New Pad - Real Scale

A car guy might suggest that you replace your pads when there is 25% of the pad material remaining. That sounds like good logic, but on a bicycle that only leaves 0.021” (that is 1/50 of an inch!) protecting you and your components from harm:

25 Percent - Real Scale

If you find yourself squinting to see the pad material, you are not alone!  Again, these drawings are done to real life scale purposefully to show how little room for error there is.  Further, the leading edge of a brake pad on any vehicle tends to get pulled in to the rotor which causes uneven wear. If your pads are worn even 1 degree off of parallel, the pad image above changes to this:

Off Parallel - Real Scale

You can see that pads worn this way puts your rotor square into your pad springs and/or backing plate.  It should be clear that given what we ask of our brake systems, the pads need to be monitored closely or changed at regular intervals to avoid letting them get worn to thin.

OTHER HIDDEN KILLERS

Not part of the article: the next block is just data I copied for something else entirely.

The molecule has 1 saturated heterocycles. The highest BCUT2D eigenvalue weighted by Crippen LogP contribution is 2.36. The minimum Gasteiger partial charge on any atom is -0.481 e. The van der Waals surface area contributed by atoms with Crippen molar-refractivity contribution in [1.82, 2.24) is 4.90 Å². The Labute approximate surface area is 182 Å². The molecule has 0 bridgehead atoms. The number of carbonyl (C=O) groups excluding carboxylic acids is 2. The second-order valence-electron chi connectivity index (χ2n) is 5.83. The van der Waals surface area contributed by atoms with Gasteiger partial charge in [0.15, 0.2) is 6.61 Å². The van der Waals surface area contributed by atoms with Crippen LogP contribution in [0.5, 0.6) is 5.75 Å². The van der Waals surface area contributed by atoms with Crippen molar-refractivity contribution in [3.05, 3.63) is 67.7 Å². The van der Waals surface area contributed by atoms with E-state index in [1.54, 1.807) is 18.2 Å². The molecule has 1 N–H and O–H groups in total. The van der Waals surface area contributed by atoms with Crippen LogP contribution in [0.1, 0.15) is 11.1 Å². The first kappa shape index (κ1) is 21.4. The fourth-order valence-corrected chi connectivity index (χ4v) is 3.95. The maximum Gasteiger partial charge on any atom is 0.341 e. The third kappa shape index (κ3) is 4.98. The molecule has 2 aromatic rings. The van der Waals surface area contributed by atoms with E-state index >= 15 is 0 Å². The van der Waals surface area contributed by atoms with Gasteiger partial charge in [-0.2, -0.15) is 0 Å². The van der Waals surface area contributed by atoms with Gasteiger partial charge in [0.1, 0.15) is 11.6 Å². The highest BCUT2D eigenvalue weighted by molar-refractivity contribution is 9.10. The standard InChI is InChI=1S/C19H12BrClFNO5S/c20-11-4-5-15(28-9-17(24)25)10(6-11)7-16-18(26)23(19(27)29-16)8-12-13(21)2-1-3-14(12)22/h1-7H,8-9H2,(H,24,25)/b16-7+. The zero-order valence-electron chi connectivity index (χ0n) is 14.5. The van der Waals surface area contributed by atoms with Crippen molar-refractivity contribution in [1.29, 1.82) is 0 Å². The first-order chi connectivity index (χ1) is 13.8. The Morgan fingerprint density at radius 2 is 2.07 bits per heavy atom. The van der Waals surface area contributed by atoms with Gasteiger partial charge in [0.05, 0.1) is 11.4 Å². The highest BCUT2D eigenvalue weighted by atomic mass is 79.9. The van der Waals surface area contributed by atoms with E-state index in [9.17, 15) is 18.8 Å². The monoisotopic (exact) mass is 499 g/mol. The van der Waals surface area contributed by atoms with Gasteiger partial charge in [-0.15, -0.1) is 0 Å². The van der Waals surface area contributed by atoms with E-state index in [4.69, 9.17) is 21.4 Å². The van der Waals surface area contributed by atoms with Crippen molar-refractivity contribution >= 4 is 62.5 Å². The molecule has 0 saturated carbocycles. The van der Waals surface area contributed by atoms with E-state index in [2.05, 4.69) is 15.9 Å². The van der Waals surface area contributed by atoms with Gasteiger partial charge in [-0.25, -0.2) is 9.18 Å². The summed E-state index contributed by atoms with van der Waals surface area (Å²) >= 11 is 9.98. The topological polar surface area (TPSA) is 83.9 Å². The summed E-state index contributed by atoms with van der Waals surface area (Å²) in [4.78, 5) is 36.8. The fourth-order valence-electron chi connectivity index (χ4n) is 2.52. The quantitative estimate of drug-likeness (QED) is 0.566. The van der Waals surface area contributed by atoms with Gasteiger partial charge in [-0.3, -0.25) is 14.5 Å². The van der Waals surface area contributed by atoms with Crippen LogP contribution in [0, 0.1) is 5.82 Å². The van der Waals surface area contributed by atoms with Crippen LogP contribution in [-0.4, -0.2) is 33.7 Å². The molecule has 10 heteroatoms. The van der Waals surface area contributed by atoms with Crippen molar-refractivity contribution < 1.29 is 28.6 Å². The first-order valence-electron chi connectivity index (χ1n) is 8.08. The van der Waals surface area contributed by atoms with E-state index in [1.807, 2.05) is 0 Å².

As many people know Scrub Components is based in Park City, Utah.  Like much of Utah and Colorado, in Park City the riding season is very dry as it is a desert climate. Brake pads tend to last a long time in terms of wear because of the absence of gritty mud and water, but that doesn’t mean they can be neglected. Pad material can harden and dry out, as well as absorb contaminants such as chain lube, hydraulic fluid, frame polish (you know who you are…) and definitely dirt, dust and sand. Any foreign contaminants embedded in a brake pad can cause noise and vibration, loss of power, and accelerated wear of rotors.  A lot of this can be minimized with proper care and cleaning but the pad material is like a sponge so eventually it will absorb contaminants despite your best efforts.

WHEN WAS THE LAST TIME YOU DROPPED IN NEW BRAKE PADS?